The Two Questions
"New Year's Resolutions" - cliché, maybe (yes), but whether you call them something else (intentions, lifestyle changes,...), or even if you have these intentions in July, you know the desire to change something about your body or your health. Whether you follow American traditional New Year’s tradition or your intent to change occurs on different timing, there are “two questions” I beg you to ask yourself: 1) Why? (What is your motivation for the change?) …No matter what it is, make sure it's true and worth it to you.
2) Is your goal attainable, and is it sustainable?
If you're reading, you might have expected that I would be offering the newest nutrition recommendation(s) and telling you what to eat in the year 2016! As a nutritionist, I find that is usually what clients want, or think they want. And my answer is usually a letdown: I don’t know, exactly. What I can do is provide guidance, but that guidance is determined by an answer lies within each of you. So much of what is going to help you be healthy and fit depends on YOUR genes, YOUR circumstances, and YOUR preferences. Fundamental guidelines do exist, which I would recommend to anyone – but these are things you’ve probably heard a million times (eat your veggies, drink water throughout the day, balance your meals with whole grains and healthy fats and protein,…). What I really want to emphasize is that your optimal health and fitness are much more involved than knowing the basics, and that is where the “two questions” come in. When you want to make a change in your diet or fitness (fuel best for your intense training, stay lean, build muscle, feel better, etc.), you have to be realistic. We would all love to lose 10 pounds of fat or gain 10 pounds of muscle in one month and keep it that way. But then we are reminded that we are human. We were made to eat (even enjoy food!), and our bodies will let us know when they are not being treated well. If we set unrealistic goals based on what we want to happen, versus what satisfies our bodies and is actually realistic, then we obviously set ourselves up for failure. The feeling of failure equates to low self worth, and that tends to drive us even harder to push for these lofty goals, and then, well, you know… We give up. We may come back to the goals and try again after weeks of the old habits, but we keep “failing” to maintain them. (Why do we keep doing this?!) I believe the answer is simple, some may say unexciting; but if you considered the two questions, then you know what it is.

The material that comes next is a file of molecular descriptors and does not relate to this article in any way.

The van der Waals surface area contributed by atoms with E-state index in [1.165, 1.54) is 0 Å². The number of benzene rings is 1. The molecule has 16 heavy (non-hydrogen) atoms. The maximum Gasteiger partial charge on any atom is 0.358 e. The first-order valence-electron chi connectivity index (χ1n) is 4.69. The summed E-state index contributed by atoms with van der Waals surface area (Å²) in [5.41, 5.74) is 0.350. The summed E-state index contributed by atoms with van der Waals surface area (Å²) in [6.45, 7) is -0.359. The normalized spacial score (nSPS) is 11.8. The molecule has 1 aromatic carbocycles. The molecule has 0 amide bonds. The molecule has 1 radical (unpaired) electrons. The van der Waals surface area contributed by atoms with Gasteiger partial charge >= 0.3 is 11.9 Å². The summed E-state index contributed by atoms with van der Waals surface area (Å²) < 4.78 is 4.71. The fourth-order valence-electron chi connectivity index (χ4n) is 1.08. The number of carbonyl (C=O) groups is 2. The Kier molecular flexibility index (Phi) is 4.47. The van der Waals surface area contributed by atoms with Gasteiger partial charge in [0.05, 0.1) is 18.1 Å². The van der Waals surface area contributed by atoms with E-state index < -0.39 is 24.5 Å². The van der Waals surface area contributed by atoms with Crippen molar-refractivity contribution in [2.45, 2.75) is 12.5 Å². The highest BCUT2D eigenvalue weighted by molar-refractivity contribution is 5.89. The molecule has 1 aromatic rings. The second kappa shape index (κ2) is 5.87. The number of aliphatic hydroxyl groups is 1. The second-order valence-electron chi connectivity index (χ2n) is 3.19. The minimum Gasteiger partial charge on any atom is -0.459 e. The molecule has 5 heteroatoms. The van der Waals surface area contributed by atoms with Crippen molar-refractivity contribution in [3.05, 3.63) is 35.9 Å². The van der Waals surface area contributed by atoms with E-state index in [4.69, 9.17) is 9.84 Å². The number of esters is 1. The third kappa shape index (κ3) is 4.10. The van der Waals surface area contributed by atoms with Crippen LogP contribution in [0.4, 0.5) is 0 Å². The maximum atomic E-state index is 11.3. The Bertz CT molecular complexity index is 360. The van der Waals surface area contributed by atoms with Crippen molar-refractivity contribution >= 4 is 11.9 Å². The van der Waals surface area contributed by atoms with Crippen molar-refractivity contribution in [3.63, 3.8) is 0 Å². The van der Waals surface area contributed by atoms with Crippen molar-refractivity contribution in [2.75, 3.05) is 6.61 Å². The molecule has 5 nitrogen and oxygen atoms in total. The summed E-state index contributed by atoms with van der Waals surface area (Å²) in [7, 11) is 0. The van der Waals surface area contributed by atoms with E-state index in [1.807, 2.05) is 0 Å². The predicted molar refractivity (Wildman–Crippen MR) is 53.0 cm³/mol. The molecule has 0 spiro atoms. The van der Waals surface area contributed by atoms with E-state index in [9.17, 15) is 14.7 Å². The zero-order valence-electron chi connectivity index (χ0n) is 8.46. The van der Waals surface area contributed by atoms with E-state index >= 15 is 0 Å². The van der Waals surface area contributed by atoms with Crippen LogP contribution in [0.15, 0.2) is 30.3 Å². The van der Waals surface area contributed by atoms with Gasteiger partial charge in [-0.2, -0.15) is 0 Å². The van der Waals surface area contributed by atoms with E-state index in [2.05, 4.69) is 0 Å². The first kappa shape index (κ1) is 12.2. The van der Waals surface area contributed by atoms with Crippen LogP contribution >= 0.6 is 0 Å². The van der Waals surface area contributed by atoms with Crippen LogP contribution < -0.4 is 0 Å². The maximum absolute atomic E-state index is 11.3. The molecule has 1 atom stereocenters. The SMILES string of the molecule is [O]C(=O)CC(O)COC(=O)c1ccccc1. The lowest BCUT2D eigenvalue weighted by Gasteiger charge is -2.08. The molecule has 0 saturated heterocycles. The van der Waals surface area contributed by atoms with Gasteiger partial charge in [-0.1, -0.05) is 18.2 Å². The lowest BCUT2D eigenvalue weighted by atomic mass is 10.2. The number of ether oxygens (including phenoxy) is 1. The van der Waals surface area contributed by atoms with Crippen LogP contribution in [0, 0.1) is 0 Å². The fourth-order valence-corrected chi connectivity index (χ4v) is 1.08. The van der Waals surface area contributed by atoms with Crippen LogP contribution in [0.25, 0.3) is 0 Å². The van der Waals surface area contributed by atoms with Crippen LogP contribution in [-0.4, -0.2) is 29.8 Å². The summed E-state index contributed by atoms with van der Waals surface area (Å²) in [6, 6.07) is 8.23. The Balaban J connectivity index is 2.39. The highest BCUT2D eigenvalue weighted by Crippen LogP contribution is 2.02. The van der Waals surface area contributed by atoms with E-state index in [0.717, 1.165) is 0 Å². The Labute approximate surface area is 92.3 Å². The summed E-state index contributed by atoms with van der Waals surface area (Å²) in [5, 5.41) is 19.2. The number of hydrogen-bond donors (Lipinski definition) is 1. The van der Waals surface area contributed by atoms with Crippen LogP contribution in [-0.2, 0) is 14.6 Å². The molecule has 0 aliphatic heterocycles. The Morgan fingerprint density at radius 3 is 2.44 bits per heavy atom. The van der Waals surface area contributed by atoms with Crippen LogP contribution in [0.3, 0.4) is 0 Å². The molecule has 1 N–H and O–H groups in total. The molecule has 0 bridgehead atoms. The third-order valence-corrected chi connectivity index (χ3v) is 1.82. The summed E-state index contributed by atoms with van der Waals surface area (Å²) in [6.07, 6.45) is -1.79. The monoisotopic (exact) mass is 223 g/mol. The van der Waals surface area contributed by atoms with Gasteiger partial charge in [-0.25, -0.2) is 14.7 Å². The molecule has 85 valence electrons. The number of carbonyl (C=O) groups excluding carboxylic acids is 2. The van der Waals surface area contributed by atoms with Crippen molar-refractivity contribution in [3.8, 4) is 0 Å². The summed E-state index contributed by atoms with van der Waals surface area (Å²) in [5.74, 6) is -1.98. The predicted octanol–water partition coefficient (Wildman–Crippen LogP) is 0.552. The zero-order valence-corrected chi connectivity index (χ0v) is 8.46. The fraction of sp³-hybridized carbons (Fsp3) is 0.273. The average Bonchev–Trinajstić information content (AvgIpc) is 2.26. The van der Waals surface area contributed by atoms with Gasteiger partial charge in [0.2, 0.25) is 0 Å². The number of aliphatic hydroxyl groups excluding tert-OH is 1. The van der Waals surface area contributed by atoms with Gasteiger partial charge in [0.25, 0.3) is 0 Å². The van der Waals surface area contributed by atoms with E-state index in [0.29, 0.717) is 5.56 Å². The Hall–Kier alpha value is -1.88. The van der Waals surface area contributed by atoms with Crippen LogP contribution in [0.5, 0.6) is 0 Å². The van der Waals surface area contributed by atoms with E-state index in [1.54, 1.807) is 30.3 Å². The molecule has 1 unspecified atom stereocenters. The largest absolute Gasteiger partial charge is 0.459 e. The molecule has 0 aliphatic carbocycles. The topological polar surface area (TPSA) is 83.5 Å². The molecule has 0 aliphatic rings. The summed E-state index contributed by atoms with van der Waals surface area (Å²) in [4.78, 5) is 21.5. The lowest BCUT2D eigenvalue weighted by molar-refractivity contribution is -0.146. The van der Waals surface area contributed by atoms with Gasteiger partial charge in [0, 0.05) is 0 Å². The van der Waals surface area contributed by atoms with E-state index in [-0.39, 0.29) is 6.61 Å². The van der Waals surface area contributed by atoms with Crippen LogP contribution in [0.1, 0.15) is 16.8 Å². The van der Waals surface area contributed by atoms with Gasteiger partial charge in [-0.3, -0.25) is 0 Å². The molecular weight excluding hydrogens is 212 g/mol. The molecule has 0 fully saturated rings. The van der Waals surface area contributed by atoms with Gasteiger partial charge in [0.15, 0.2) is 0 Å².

Set goals that WORK for you, and that you can MAINTAIN, even if they feel small.
I look forward to guiding and watching as each of you uncovers the path to your healthiest self in 2016!
-Kate C. Kirby, MS, RDN, CSSD, RYT-200, yogaleate Owner